Updated on 04/13/2012 5:06PM

New York horsemen release five-point medication reform proposal

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The New York Thoroughbred Horsemen’s Association on Friday released a five-point plan to reform medication policies in Thoroughbred racing and is asking the New York State Racing and Wagering Board to begin the process of adopting its proposal as state law.

“While we are hoping for industry-wide support for our proposal, our first obligation is to New York, and we believe the initiative should start here,” NYTHA president Rick Violette Jr. said.

NYTHA proposes the following plan:

◗ Establish a 2 micrograms threshold of phenylbutazone in post-race testing for all runners, not just graded stakes horses. Currently, the New York State Racing and Wagering Board mandates only a 48-hour withdrawal for phenylbutazone for all horses but does not set a testing threshold.

◗ Ban all “adjunct” raceday medication, as is currently enforced in New York. Adjunct medications are used in some jurisdictions to prevent exercise induced pulmonary hemorrhage, or bleeding.

◗ Establish a 15-day withdrawal for the steroid depo-medrol and a four-day withdrawal time for other corticosteroids.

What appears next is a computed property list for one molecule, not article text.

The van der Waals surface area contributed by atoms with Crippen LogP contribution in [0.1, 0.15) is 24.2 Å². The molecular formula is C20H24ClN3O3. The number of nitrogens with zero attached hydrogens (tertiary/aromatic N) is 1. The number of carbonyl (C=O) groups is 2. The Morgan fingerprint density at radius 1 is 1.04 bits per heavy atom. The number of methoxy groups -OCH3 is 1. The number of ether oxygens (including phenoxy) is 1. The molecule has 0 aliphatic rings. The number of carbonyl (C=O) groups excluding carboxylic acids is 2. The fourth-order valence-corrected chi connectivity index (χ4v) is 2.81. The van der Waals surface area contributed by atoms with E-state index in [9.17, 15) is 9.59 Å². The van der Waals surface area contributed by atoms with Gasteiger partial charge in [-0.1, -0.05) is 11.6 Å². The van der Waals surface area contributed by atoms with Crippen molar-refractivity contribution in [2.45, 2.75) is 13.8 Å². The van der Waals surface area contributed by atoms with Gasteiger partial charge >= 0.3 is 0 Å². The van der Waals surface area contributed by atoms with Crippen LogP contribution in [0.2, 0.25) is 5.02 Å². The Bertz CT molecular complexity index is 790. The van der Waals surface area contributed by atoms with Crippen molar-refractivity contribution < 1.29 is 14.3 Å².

◗ Expand the withdrawal time for the administration of clenbuterol, a broncho-dilator, from four to seven days.

◗ Require a third party to administer Lasix on race day. This practice is already enforced by the New York Racing Association, but NYTHA wants the practice to be adopted as a state regulation.

Violette said he first brought these proposals to the attention of the Jockey Club, the American Graded Stakes Committee, the Thoroughbred Owners and Breeders’ Association, “and other significant people as they were in full-speed ahead mode on banning Lasix. It received no traction at all.”

Violette said NYTHA is not in favor of banning Lasix, calling it “a scientifically proven safe and effective medication” to prevent bleeding.
Further, Violette said, “it’s borderline animal abuse to allow horses to run and bleed and turn a blind eye.”

NYTHA is asking the SRWB to being the rule-changing process which begins with a 45-day public comment period.

On Monday, the Race Day Medication Committee of the Kentucky Horse Racing Commission is expected to ask for an up or down vote to ban Lasix in Kentucky.